They didn't want to get caught up in the custom knife mentality–$1,000 blades that are too good looking, or ornate to even use, with waitlists that are months or even years-long to get your hands on one.
Production-made blades lack character and craftsmanship. Cudaway wants to strike a balance between custom knives and production knives. Their flagship knife is the Sanrock–a full-tang beauty with a seven-inch blade, sheepsfoot tip, and an inverted heel. The inverted heel is ideal for the "pinch grip" and puts more weight on the business end of the knife which allows for more control when preparing food.
There are two primary methods to making a knife: forging and stock removal. Neither is better than the other, and each presents unique challenges to the knife maker. Stock removal, which is how Cudway makes their knives, begins with a knife blank which is a rough form of the blade's final shape. Turning this blank into a blade involves sanding belts, saws, and abrasives to coax the knife into its final form.
The blade begins as a blank piece of steel. Selecting a knife steel is a fine balance, too hard and it will easily break and be hard to sharpen, too soft and the blade will bend and won't hold an edge long; the steel they use provides the ideal blend between durability and usability. This is one reason why so many production kitchen knives are garbage, they begin with terrible steel.
After the knife blank is shaped into its rough form with abrasives, they set the bevel. Next, they heat treat the knife. The knife goes back and forth between heat treating and setting the bevel before it's finally sharpened. Cudway uses a cryogenic heat-treating process that aligns the microstructure of the steel in order to achieve the highest possible strength and hardness.
It takes a keen eye, steady hand, and patience to bevel the blade. The entire process is a spark-showered dance between heat and abrasion, too much of one or the other could ruin the blade. How much is too much? A few extra seconds on a belt can easily heat the blade beyond repair, ruin the temper, or remove too much material that it goes to the scrap pile.
Not many people understand the amount of time required to properly remove stock from a knife blank. There's so much energy and elegance that goes into what looks like "just standing at a belt sander." But it's so much more than that; it's finesse and skill that takes years of practice, nicked fingers, sliced palms, and clouds of fine carbon and metal dust.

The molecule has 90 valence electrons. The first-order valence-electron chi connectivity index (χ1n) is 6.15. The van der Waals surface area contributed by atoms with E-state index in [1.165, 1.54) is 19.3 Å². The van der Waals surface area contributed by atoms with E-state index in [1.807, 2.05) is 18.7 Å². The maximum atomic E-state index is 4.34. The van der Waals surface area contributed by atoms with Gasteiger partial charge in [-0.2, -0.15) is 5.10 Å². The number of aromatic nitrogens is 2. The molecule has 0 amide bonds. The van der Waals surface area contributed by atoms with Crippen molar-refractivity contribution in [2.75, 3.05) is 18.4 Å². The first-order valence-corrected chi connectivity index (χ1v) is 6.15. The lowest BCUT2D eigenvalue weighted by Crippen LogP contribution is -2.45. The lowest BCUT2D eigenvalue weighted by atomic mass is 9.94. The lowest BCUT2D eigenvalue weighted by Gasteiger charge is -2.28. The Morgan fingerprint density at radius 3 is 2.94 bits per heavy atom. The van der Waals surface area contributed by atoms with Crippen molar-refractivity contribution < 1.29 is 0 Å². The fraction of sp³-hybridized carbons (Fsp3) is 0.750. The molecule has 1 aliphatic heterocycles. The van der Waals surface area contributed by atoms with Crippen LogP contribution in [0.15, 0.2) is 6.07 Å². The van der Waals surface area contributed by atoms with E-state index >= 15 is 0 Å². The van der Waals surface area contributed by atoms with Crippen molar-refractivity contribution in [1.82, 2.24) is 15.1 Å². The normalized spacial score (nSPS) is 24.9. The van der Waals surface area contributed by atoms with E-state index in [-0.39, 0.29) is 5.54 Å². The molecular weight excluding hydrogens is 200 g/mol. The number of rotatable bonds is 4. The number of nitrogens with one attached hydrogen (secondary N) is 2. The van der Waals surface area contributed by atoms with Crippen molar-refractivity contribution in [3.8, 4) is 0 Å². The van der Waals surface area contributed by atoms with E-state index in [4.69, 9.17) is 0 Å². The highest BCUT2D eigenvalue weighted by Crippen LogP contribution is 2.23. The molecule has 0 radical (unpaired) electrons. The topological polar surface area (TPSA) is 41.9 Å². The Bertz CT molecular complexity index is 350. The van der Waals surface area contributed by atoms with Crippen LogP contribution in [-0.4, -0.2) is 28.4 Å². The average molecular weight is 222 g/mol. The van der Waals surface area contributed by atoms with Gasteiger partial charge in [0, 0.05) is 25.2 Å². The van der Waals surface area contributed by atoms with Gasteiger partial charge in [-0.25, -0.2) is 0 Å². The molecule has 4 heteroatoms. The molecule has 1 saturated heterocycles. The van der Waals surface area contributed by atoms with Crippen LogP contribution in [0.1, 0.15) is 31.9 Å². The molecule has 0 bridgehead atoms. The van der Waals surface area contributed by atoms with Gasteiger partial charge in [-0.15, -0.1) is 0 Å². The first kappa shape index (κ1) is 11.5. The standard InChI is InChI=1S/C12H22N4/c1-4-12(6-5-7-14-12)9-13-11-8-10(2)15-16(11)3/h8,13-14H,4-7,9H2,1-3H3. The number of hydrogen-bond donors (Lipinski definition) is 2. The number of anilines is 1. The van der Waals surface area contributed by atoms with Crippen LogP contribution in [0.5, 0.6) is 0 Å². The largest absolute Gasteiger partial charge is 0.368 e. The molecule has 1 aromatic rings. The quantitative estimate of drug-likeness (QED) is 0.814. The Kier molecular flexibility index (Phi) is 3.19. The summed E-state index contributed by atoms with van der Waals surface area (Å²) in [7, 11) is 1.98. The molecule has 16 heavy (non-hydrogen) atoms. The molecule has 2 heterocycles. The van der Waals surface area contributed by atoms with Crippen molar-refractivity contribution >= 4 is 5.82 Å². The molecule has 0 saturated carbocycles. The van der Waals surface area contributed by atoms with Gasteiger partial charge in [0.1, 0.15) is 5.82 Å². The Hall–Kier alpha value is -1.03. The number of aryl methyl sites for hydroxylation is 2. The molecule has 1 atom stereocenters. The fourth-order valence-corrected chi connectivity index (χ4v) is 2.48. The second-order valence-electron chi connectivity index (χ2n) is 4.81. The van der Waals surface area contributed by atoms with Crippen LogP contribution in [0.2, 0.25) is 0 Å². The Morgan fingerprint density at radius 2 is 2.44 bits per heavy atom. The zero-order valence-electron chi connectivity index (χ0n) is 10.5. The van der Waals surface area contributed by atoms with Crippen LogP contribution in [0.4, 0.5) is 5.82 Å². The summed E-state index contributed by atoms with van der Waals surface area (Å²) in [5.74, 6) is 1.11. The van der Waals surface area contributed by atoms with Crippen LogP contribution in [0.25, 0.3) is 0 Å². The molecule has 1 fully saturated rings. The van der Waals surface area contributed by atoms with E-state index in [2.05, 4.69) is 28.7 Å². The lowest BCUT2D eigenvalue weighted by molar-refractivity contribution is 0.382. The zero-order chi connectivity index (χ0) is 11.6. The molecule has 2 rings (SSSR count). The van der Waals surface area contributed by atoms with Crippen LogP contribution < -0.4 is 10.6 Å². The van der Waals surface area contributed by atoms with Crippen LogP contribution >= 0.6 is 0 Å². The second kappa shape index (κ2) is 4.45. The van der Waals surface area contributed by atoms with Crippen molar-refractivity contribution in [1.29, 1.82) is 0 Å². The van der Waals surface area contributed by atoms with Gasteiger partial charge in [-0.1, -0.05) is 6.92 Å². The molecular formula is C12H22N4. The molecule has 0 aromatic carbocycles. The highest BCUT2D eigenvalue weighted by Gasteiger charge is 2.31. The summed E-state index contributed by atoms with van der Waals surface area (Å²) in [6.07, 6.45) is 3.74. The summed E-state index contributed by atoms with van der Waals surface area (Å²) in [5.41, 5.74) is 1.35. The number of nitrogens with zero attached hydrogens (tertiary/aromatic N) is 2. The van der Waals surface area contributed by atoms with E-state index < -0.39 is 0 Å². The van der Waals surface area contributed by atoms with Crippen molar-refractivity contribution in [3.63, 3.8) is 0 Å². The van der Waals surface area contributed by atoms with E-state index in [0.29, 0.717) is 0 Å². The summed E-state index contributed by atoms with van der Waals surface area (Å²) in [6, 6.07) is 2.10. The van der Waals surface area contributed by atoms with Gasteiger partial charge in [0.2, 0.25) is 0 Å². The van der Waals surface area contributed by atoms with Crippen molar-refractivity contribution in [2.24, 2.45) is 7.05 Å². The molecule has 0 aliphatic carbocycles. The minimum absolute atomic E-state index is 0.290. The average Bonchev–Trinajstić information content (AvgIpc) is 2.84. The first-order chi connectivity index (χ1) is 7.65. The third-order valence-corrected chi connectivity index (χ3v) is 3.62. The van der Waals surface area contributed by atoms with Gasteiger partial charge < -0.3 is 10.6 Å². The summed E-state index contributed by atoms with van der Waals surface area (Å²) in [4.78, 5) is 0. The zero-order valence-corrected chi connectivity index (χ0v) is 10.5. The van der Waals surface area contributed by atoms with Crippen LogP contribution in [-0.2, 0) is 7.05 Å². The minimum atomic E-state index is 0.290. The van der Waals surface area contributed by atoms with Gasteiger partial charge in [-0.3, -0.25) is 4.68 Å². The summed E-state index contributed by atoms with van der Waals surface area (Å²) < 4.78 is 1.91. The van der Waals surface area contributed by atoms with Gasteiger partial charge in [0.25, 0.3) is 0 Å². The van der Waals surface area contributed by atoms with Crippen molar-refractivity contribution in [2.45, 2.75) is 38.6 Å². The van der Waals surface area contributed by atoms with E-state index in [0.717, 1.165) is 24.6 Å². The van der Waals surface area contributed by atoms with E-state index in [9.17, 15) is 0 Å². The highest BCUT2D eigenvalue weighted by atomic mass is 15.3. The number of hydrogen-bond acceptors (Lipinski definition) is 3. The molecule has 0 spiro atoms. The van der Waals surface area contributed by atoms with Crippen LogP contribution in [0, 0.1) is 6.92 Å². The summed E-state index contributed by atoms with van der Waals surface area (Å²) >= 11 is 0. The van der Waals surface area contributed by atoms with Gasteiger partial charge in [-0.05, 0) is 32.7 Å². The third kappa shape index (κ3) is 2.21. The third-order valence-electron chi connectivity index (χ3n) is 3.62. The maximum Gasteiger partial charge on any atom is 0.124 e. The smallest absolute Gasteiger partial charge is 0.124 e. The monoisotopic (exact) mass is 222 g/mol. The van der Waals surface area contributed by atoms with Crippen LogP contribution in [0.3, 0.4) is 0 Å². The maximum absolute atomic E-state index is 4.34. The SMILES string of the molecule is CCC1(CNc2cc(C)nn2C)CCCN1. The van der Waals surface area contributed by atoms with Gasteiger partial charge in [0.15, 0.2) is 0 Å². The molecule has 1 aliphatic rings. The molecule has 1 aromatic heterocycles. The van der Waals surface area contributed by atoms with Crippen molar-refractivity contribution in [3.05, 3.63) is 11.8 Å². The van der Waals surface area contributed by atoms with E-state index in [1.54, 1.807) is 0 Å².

Once the blade is finished, it's time to put a handle on it. Cudaway uses G10 or stabilized walnut for their kitchen knife handles. The premium materials really set the stage for the perfectly beveled, sharpened, and honed blades to shine; the G10 is rugged, durable. The stabilized walnut is handsome, traditional, and unique.
Finally, the finished blade is wrapped in a saddle-grade leather sheath made by a close friend of theirs.
Throttle therapy, endurance events, backcountry skiing, skateboarding, mountain biking– Morgan and Duncan have plenty of activities keeping them busy when they're not in the shop. Their outdoor pursuits provide the platform for rest, inspiration, and mental clarity which hones their creative process.
Both of them sketch and draw to help them develop new concepts. Although their main focus is culinary knives, they do have a few hunting knife prototypes in the hands of a few hunters and are waiting on feedback.
The two are on track to sell enough blades to support their vision of success. But Morgan and Duncan are chasing much more than numbers. Sure, they earn a living making knives, but they'd still be making knives even if they didn't have a business.
Their love of the craft, the shop, the highs, and the lows keep the machines humming. They haven't lost sight of what matters most to them, their community, their business, or their passions; everything is sourced in the USA and they always make time for powder days.
Duncan and Morgan are trying to find a way to sustainably grow the business without losing sight of the reasons they opened it up in the first place. Sure, they could charge more. Or they could ramp up production and risk quality issues. Both paths undermine the foundation on which their business slowly grows, so for now, they're taking it one day, and one blade, at a time.
Although both are guilty of working around the clock to sustain their dream, fortunately, that dream also has the soundtrack of a 4-stroke engine, a splitboard gliding down a skin track, a loamy bike trail, and a swirling river.
Keep an eye on these talented dudes committed to fulfilling their pursuit to put quality blades in more kitchens and chase a dream that isn't a dream at all, just an outcome of hard work, intention, a vision, and a love for the wild places and spaces that matter to them.